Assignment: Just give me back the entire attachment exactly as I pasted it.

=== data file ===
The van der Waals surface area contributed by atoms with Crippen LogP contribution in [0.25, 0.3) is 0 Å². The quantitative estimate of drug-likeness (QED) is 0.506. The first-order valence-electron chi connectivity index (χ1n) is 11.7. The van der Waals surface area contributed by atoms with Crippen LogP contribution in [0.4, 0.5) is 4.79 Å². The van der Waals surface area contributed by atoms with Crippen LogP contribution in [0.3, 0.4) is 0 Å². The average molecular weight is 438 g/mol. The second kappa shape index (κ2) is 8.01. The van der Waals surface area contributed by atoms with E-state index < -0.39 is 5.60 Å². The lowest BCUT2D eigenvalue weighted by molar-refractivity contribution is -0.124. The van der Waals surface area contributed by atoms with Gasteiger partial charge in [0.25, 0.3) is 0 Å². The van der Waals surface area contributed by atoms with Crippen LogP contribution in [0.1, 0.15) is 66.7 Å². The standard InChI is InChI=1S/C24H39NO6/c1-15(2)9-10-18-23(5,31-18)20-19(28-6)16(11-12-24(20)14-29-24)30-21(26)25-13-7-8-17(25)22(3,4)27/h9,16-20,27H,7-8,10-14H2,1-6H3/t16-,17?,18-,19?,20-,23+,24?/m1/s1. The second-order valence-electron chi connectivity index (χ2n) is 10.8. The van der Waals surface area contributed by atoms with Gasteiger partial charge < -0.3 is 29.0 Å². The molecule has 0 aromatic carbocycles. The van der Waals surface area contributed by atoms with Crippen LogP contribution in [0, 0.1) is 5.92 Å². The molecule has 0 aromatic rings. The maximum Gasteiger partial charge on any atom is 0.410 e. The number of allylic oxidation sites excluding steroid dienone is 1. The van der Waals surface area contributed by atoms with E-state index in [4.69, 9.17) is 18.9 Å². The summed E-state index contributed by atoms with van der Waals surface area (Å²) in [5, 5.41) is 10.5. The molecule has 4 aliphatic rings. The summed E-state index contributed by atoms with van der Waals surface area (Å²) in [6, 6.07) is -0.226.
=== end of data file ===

The van der Waals surface area contributed by atoms with Crippen LogP contribution in [0.25, 0.3) is 0 Å². The quantitative estimate of drug-likeness (QED) is 0.506. The first-order valence-electron chi connectivity index (χ1n) is 11.7. The van der Waals surface area contributed by atoms with Crippen LogP contribution in [0.4, 0.5) is 4.79 Å². The van der Waals surface area contributed by atoms with Crippen LogP contribution in [0.3, 0.4) is 0 Å². The average molecular weight is 438 g/mol. The second kappa shape index (κ2) is 8.01. The van der Waals surface area contributed by atoms with E-state index < -0.39 is 5.60 Å². The lowest BCUT2D eigenvalue weighted by molar-refractivity contribution is -0.124. The van der Waals surface area contributed by atoms with Gasteiger partial charge in [0.25, 0.3) is 0 Å². The van der Waals surface area contributed by atoms with Crippen LogP contribution in [0.1, 0.15) is 66.7 Å². The standard InChI is InChI=1S/C24H39NO6/c1-15(2)9-10-18-23(5,31-18)20-19(28-6)16(11-12-24(20)14-29-24)30-21(26)25-13-7-8-17(25)22(3,4)27/h9,16-20,27H,7-8,10-14H2,1-6H3/t16-,17?,18-,19?,20-,23+,24?/m1/s1. The second-order valence-electron chi connectivity index (χ2n) is 10.8. The van der Waals surface area contributed by atoms with Gasteiger partial charge < -0.3 is 29.0 Å². The molecule has 0 aromatic carbocycles. The van der Waals surface area contributed by atoms with Crippen LogP contribution in [0, 0.1) is 5.92 Å². The molecule has 0 aromatic rings. The maximum Gasteiger partial charge on any atom is 0.410 e. The number of allylic oxidation sites excluding steroid dienone is 1. The van der Waals surface area contributed by atoms with E-state index in [4.69, 9.17) is 18.9 Å². The summed E-state index contributed by atoms with van der Waals surface area (Å²) in [5, 5.41) is 10.5. The molecule has 4 aliphatic rings. The summed E-state index contributed by atoms with van der Waals surface area (Å²) in [6, 6.07) is -0.226.